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Episode 137: Greener plastics, electrifying everything and (yes) another blockchain app

August 24, 2018 by  
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Plus, some insight into Southern California Edison’s strategy for electrifying transportation and building thermal loads.

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Episode 137: Greener plastics, electrifying everything and (yes) another blockchain app

This cedar-clad tiny home radiates true southern charm

June 9, 2018 by  
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Although we’ve seen some seriously modern and sophisticated tiny homes  over the years, it’s always nice to go back to the movement’s minimalist roots. The Old Blue Chair  is a classic example of tiny house design done right. From its beautiful cedar block siding to the sweet powder blue dutch door, this beautiful cottage exudes simple southern charm. Located just outside of Chattanooga, Tennessee, this lovely tiny cabin , which peers out over Lookout Mountain, is designed to let guests unwind from the hustle and bustle of daily life. The wooden deck outside the bright blue front door is just the place for socializing and passing the hot southern summer nights by with a mint julep or two. Related: Minimalist living meets luxury in the Sturgis Tiny Home The interior design proves to be just as inviting as the charming exterior. Guests enter the home through the hand-crafted dutch door. The top section of the door can be left open to enjoy the beautiful views of the valley 1,400 feet below. White shiplap walls and dark wood flooring create a contemporary cabin feel. The living space is split between a large sofa and a cozy reading nook with a circular window hidden under the stairs. The kitchen features a four-burner stove and plenty of shelving to keep the space organized. In between the living room and the kitchen, a high-top table is used for dining. The tiny home sleeps up to five people, who can choose between the dual sleeping lofts on each end of the interior and can be reached by ladders. Of course, to really relax, guests can enjoy the central fire pit and outdoor hot tub while taking in the incredible 180-degree view of Lookout Valley. + Live a Little Chatt Images via Live a Little Chatt

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This cedar-clad tiny home radiates true southern charm

Warming seas could shift fish habitats out of the reach of some fishers

May 18, 2018 by  
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Climate change is doing more than causing  sea levels to rise or sea ice to dwindle — it’s pressuring  fish to move far away from their typical habitats. Warming waters have already prompted some fish to migrate south or north. As the climate continues to change, marine species’ shifts could be challenging for fisheries as the fish potentially move into new areas altogether — some hundreds of miles away. Fish are already seeking more favorable habitats in a changing world, and a team of six scientists at institutions in the U.S. and Switzerland decided to predict how they might move in the future. In research published this week in PLOS One , the team modeled the habitat of 686 species. Ecologist and co-author Malin Pinksy of Rutgers University told NPR they have high certainty for how far around 450 of those species will shift in the future. Related: Bottlenose dolphins spotted in Canadian Pacific waters for the first time “We found a major effect of carbon emissions scenario on the magnitude of projected shifts in species habitat during the 21st century,” lead author James Morley of the University of North Carolina at Chapel Hill said in a statement . “Under a high carbon emissions future we anticipate that many economically important species will expand into new regions and decline in areas of historic abundance.” Some species might just shift a few miles. But others might move so far that they become out of reach for some fishers. For example, the Alaskan snow crab could move north as far as 900 miles. A shift of just a couple hundred miles could place lobster or other fish out of the range for fishers with small boats — and limited time and fuel. The scientists aren’t sure when the shifts might happen; it depends on how much the waters warm. But the movement could pose challenges for resource management — co-author Richard Seagraves, formerly with the Mid-Atlantic Fishery Management Council , told NPR that states get a catch limit, or quota, for fish. The catch limit is based on where the fish were decades ago. Seagraves said, “Some of the Southern states are having trouble catching their quota, and states to the north have more availability of fish.” + PLOS One Via NPR and EurekAlert! Images via Depositphotos (1, 2)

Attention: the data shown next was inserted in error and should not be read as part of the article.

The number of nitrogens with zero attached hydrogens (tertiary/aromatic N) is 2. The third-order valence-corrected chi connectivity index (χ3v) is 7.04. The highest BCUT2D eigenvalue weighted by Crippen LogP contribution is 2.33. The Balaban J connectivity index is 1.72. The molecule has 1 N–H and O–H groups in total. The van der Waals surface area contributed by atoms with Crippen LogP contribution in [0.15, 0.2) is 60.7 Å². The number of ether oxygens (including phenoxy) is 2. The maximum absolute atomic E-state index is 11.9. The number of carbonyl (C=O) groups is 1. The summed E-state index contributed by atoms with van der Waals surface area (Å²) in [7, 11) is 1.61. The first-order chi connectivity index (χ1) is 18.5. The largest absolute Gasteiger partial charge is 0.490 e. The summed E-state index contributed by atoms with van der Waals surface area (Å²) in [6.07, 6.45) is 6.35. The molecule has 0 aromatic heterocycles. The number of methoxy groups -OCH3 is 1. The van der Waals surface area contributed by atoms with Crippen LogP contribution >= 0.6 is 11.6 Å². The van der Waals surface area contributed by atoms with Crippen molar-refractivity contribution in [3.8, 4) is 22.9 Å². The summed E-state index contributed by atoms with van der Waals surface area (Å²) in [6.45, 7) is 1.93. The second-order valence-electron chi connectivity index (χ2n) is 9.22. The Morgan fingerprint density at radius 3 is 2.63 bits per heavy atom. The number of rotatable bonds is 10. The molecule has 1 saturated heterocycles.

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Warming seas could shift fish habitats out of the reach of some fishers

VIDEO: Man saves rabbit from raging California fire

December 8, 2017 by  
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Fires continue to ravage Southern California . While the Thomas Fire rages in Ventura County, one man was captured on video rescuing a wild rabbit hopping near Highway 1 in La Conchita. As the animal jumped near the flames, the man followed until he was able to pick it up and carry it away. Local outlet KABC reported a news photographer captured the scene on video on Wednesday. A man pulled over and appeared to be panicking as a wild rabbit hopped near flames. The man managed to catch the animal and held it in his arms as the blaze burned close to the freeway. The man declined an interview, but KABC reported he risked his life to save the rabbit. Related: Out of control wildfires force thousands to flee their homes in Southern California The unnamed man has been hailed as a hero, but some people are questioning whether or not he made the right choice. California Fish and Wildlife spokesperson Peter Tira told SFGate , “Fire is something animals have to deal with constantly. If you encounter a wild animal in your neighborhood, leave it alone. Fire or no fire, just let the animals be.” Small animals are generally good at handling fires, according to Live Science . A rabbit that hasn’t fled a blaze might have a good reason for being there – like saving its young, according to researcher E.V. Komarek, who once observed a cotton rat run to the edge of the flames of a controlled burn to herd juveniles away. It doesn’t appear there are similar direct reports of rabbits behaving similarly, but researchers have noted cottontail rabbits are good at surviving wildfires with their young. Desert cottontail rabbits are common in Southern California, although we don’t know the species of the rabbit in the video. We also don’t know for sure why the rabbit was in the area. Live Science staff writer Rafi Letzter suggests “if you see a wild animal moving around near a fire, the best thing you can do is leave the creature to its business.” On Friday President Donald Trump declared an emergency and ordered federal aid following a request from Governor Jerry Brown. Via KABC , Live Science , SFGate , and The Washington Post Images via ABC7 on YouTube